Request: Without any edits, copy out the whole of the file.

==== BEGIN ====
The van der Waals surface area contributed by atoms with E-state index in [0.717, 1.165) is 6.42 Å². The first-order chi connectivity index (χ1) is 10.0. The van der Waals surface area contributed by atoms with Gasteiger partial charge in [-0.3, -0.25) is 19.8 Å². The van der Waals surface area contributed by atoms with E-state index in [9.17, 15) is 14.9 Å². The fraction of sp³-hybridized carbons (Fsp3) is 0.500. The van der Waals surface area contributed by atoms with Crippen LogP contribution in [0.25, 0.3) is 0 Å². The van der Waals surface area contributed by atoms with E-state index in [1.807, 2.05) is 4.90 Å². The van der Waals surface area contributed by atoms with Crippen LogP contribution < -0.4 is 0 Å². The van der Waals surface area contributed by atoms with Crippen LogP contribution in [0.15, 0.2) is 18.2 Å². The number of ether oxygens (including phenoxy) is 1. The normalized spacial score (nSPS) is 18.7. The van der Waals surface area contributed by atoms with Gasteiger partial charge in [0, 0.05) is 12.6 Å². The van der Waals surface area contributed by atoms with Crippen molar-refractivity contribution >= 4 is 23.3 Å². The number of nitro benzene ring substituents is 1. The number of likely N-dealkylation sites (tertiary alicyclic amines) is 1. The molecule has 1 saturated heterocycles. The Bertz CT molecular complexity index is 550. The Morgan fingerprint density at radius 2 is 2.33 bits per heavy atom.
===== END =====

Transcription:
The van der Waals surface area contributed by atoms with E-state index in [0.717, 1.165) is 6.42 Å². The first-order chi connectivity index (χ1) is 10.0. The van der Waals surface area contributed by atoms with Gasteiger partial charge in [-0.3, -0.25) is 19.8 Å². The van der Waals surface area contributed by atoms with E-state index in [9.17, 15) is 14.9 Å². The fraction of sp³-hybridized carbons (Fsp3) is 0.500. The van der Waals surface area contributed by atoms with Crippen LogP contribution in [0.25, 0.3) is 0 Å². The van der Waals surface area contributed by atoms with E-state index in [1.807, 2.05) is 4.90 Å². The van der Waals surface area contributed by atoms with Crippen LogP contribution < -0.4 is 0 Å². The van der Waals surface area contributed by atoms with Crippen LogP contribution in [0.15, 0.2) is 18.2 Å². The number of ether oxygens (including phenoxy) is 1. The normalized spacial score (nSPS) is 18.7. The van der Waals surface area contributed by atoms with Gasteiger partial charge in [0, 0.05) is 12.6 Å². The van der Waals surface area contributed by atoms with Crippen molar-refractivity contribution >= 4 is 23.3 Å². The number of nitro benzene ring substituents is 1. The number of likely N-dealkylation sites (tertiary alicyclic amines) is 1. The molecule has 1 saturated heterocycles. The Bertz CT molecular complexity index is 550. The Morgan fingerprint density at radius 2 is 2.33 bits per heavy atom.